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Changes in Oil While Cooking

Changes in Oil While Cooking

The first thing we do as soon as we keep a pan on the stove is pour oil and heat it up. Heating oil changes its characteristics. Oil which is healthy at room temperature can become unhealthy if heated above certain temperatures.

Heat causes oils to oxidize faster; hence, the best oils to cook with are refined oils like sunflower, safflower and rice bran oil. When oil is heated excessively, it loses it's anti-oxidants which helps in the prevention of diseases like cancer and heart diseases. Refined oils tend to have a higher smoke point and can be heated to a higher temperature before it starts to burn and smoke.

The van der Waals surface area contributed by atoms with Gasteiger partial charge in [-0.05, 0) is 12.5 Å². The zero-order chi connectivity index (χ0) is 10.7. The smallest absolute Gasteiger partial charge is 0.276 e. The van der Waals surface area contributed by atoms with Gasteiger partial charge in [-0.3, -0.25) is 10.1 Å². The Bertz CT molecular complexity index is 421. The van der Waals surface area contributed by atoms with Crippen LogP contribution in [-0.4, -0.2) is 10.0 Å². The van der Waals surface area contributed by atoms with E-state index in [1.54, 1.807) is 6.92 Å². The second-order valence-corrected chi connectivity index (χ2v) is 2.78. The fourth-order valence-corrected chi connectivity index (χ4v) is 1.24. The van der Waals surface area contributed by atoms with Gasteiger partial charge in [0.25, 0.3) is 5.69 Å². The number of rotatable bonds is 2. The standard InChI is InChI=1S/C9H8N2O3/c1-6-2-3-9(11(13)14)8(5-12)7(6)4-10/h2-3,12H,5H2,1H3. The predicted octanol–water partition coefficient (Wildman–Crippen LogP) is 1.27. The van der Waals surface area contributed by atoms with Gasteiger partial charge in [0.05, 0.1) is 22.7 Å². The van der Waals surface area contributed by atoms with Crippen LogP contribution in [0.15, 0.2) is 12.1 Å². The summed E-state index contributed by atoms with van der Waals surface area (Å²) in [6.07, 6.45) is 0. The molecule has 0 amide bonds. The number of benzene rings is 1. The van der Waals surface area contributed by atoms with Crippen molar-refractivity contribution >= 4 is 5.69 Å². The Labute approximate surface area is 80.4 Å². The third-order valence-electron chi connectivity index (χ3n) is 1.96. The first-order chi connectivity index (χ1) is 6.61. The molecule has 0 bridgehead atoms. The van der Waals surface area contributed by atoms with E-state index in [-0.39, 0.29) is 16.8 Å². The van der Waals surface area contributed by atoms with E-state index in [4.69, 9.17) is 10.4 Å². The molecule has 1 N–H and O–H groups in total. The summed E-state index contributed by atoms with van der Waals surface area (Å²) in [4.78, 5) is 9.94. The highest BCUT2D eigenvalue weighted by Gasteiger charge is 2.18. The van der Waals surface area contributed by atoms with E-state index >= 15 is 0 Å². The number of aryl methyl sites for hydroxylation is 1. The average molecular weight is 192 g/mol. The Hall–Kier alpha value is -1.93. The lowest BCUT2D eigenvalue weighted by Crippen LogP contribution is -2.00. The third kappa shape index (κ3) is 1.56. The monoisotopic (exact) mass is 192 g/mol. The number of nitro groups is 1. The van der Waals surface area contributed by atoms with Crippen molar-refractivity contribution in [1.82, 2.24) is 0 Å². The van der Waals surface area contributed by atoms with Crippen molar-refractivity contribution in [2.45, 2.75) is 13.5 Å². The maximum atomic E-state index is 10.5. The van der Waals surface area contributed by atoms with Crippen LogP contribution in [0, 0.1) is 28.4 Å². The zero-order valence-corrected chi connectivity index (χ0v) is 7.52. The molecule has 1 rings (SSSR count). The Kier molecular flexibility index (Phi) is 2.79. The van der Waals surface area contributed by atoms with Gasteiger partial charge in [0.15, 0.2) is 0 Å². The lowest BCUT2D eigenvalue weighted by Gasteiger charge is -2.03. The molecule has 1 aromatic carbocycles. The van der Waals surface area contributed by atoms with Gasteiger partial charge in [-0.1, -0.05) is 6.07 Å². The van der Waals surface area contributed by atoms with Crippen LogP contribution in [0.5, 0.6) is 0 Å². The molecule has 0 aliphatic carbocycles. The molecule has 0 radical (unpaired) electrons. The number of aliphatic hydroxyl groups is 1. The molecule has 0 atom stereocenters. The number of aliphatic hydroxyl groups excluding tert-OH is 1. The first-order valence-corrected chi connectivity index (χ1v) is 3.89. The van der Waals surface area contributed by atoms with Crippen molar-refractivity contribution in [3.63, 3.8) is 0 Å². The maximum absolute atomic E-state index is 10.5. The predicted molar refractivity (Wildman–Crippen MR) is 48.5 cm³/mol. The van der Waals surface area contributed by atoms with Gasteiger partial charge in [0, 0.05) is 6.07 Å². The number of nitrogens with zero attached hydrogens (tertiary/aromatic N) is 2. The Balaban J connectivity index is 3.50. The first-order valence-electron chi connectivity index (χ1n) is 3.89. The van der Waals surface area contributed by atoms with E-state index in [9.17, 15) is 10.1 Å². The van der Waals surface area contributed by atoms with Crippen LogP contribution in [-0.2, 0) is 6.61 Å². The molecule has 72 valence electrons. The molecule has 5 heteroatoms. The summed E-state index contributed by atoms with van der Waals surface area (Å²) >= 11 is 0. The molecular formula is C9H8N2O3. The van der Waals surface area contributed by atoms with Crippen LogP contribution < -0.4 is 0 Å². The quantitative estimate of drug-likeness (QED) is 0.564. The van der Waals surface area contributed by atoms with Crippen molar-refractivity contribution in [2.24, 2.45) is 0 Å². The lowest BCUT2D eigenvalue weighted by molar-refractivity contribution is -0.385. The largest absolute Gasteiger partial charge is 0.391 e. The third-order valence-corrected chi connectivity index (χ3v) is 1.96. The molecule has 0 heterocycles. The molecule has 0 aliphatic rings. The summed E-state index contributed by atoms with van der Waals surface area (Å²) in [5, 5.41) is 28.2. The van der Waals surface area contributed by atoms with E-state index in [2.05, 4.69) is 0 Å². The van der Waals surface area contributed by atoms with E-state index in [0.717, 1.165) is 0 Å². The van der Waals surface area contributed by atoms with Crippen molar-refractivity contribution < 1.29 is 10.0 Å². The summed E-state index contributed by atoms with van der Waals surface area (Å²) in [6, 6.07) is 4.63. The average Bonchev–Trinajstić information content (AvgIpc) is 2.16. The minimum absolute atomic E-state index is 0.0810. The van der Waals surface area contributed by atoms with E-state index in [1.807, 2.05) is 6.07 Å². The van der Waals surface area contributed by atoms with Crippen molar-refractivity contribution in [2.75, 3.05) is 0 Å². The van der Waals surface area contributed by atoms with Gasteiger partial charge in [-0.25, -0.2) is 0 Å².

In a study done in UK, USA and Spain, it was found that polyunsaturated oils like corn, unrefined sunflower, soya and canola oils degrade easily to toxic compounds when over-heated. Over heating can change the chemical composition of the oil and can be harmful to us. Polycyclic aromatic hydrocarbons (PAHs), chemicals believed to be carcinogenic, maybe formed when fats are heated to a very high temperature. Prolonged consumption of over-heated oils can cause cancer, atherosclerosis, inflammatory joint diseases, stroke etc.

Heating oil to a high temperature not only changes the chemical composition, but also the taste and flavor of the oil. The temperatures we typically use in the kitchen are between 160o C - 230o C. Generally, animal fats have a lower smoke point (120o C - 150o C) and refined oils have a higher smoke point (230o C - 245o C). So, refined oils are the preferred oils for roasting and frying.

Make sure you know the heat tolerance of the oil before heating it!